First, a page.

EU Staff revolving doors

Epic fail of EU institutions in implementation of conflict of interest rules

Seven years after the adoption of new EU Staff Regulations – the rules that govern all EU institution staff – a new publication by Corporate Europe Observatory reveals that the rules to handle revolving door cases of EU officials are being poorly implemented. The article shows that almost all EU officials who wish to take on a new job, and who are required to seek authorisation, are allowed to accept the role. Only 0.6 per cent of applications from Commission officials to take on new work were rejected in 2019, a staggeringly low figure.

 

The new rules were adopted in 2013 to help curb conflicts of interest which could arise when public officials and corporate lobbyists enter and leave through the revolving door.  These rules seek to protect public interest decision-making, and yet their implementation has been lacklustre.

The new report 'From Facebook friends to lobby consultants: EU revolving door rules not fit for purpose' shows that three EU officials are allowed to take up lobby jobs, even when there is a serious concern about conflicts of interest. Rather than ban these moves outright, which is permitted by the rules, the institutions instead impose “restrictions” that are in reality neither enforceable, nor monitored. Arguably some are impossible to follow.

The report describes three specific revolving door cases to show how the institutions fail to put the regulation into practice:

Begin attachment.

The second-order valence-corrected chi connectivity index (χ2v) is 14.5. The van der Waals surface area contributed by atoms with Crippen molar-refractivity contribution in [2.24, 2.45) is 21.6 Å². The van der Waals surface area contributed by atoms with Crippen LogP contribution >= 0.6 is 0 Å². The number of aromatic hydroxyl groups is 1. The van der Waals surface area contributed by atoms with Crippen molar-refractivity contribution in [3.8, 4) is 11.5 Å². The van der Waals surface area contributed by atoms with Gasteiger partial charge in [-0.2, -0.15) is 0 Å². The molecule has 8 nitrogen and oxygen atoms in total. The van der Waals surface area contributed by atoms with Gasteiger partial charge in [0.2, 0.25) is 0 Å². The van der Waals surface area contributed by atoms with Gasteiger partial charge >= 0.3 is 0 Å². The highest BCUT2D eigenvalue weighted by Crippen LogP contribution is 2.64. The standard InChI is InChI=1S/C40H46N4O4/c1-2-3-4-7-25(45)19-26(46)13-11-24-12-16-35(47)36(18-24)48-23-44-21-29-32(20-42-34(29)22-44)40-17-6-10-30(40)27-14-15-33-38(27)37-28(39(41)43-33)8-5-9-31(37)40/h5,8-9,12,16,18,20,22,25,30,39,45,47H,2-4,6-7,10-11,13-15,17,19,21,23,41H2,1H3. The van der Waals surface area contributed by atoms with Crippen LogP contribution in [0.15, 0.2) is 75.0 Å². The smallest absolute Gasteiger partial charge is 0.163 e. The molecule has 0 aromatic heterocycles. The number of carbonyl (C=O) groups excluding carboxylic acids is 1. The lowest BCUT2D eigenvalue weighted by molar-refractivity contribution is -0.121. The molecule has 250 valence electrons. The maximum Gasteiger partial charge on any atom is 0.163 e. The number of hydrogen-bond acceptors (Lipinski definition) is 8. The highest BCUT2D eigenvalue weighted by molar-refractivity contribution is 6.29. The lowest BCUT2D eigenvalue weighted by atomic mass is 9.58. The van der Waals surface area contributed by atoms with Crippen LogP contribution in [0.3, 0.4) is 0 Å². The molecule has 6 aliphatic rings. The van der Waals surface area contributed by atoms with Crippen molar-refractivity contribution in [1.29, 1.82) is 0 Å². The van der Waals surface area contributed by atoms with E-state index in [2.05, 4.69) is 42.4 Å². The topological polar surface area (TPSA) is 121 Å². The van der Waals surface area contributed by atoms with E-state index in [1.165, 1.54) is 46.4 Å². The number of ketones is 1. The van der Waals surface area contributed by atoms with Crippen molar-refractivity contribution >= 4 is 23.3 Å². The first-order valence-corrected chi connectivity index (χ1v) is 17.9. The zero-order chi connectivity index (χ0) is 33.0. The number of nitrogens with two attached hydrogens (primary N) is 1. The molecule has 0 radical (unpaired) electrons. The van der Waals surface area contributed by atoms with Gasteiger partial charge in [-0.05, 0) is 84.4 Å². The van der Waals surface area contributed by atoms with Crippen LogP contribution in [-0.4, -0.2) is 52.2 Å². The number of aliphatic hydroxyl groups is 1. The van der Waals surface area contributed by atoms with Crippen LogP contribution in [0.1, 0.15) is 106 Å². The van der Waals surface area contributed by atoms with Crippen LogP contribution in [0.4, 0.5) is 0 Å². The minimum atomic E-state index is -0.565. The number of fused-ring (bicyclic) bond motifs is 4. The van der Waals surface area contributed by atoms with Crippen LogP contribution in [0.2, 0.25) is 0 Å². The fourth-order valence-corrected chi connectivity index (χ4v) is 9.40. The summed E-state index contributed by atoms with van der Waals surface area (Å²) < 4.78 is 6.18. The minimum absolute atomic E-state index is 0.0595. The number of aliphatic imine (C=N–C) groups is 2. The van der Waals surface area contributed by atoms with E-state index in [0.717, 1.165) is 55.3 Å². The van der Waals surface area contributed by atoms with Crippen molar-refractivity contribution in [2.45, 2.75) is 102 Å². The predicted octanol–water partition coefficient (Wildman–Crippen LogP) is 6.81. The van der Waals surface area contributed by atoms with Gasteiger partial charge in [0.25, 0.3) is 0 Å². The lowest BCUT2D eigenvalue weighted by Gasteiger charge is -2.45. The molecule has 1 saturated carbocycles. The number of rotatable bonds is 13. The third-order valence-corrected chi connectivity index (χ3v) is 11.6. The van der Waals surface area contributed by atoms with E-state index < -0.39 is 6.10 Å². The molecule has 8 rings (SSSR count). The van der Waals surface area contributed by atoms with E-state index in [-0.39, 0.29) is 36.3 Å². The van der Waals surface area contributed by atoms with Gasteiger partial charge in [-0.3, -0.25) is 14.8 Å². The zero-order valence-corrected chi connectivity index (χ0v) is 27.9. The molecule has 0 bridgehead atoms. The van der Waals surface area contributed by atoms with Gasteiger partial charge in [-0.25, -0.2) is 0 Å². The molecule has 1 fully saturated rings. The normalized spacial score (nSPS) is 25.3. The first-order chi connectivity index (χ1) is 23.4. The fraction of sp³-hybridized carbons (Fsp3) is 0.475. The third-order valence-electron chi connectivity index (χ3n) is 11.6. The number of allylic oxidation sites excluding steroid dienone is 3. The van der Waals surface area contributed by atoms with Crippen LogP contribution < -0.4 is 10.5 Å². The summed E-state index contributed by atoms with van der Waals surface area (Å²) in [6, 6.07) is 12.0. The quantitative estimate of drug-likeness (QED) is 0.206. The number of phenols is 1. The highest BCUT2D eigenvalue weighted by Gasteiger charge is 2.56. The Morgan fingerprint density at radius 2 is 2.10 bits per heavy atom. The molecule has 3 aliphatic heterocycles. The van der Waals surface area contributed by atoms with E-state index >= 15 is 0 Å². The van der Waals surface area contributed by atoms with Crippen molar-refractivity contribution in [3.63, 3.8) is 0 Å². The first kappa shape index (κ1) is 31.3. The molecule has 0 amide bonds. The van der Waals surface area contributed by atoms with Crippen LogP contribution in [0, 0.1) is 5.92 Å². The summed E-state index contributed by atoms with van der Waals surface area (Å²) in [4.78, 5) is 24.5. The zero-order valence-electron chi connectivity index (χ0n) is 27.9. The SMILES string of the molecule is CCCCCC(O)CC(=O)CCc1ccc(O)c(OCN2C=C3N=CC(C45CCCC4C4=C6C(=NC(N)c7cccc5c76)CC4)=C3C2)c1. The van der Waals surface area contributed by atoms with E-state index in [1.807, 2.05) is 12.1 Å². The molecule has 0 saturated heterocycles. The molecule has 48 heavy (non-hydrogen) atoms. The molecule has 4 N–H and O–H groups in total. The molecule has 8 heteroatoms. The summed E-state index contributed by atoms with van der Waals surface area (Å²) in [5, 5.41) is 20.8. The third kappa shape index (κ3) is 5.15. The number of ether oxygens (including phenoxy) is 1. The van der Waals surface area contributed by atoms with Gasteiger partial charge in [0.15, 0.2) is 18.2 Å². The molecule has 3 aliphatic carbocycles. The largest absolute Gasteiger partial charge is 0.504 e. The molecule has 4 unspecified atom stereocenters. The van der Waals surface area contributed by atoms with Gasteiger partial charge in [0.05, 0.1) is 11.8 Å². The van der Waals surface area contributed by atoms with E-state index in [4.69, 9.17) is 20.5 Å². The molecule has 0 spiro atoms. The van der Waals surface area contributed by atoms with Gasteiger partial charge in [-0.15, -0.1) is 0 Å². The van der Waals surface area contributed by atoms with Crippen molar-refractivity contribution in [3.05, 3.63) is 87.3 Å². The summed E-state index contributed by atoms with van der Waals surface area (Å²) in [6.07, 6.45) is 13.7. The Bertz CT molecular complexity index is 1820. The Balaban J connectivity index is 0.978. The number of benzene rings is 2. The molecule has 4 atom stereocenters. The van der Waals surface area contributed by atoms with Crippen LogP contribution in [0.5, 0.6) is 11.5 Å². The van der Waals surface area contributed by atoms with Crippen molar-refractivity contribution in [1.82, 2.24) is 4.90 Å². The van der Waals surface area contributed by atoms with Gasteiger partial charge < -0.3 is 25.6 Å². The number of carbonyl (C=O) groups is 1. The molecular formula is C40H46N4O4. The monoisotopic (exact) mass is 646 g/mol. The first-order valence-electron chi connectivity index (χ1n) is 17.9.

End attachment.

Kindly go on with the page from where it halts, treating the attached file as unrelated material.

•    A former Commission official permitted to become Facebook's head lobbyist

•    A former DG CNECT Head of Unit allowed to work as Global Public Policy Director for Vodafone while on long-term personal leave from the Commission

•    The infamous case of the former EU Ambassador turned Managing Director of lobby consultancy EUTOP in Berlin and Brussels

Corporate Europe Observatory concludes that in order to properly implement the Staff Regulations, these three jobs should have been rejected by the European institutions.

These examples also echo the case of Adam Farkas, former Director of the European Banking Authority (EBA), who was permitted to become Director of the key financial lobby group Association for Financial Markets in Europe (AFME), with only a weak set of unenforceable restrictions put in place. The European Ombudsman has ruled that this revolving door move should have been rejected and that the rules should be tightened. It is now abundantly clear that the EBA is not the only EU office where changes are urgently needed.

Margarida Da Silva, researcher at Corporate Europe Observatory said: 

"The analysis clearly shows that the EU revolving door rules are not fit for purpose. In all three cases, EU officials were allowed to leave their public office and immediately take up lobbying or public policy jobs. When we compare that to the staggeringly low rejection rate of applications for new paid activities by staff it is clear that this is a systemic problem. There is an unwillingness to tell individuals that proposed new roles which represent a conflict of interest are unacceptable. It is clear that the EU ethics rules need to be strengthened and properly implemented.”

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NOTES TO EDITORS:

•              The rules require all EU officials, for two years after leaving, to seek authorisation for any new paid activities. Senior officials face an additional 12 month lobby ban.

•       During unpaid leave, officials can ask for authorisation to take up employment. Authorisation should not be granted for “an occupational activity, whether gainful or not, which involves lobbying or advocacy vis-à-vis his institution and which could lead to the existence or possibility of a conflict with the legitimate interests of the institution”. Once leave expires, officials “must be reinstated” in the first post that is equivalent in grade and for which they are qualified.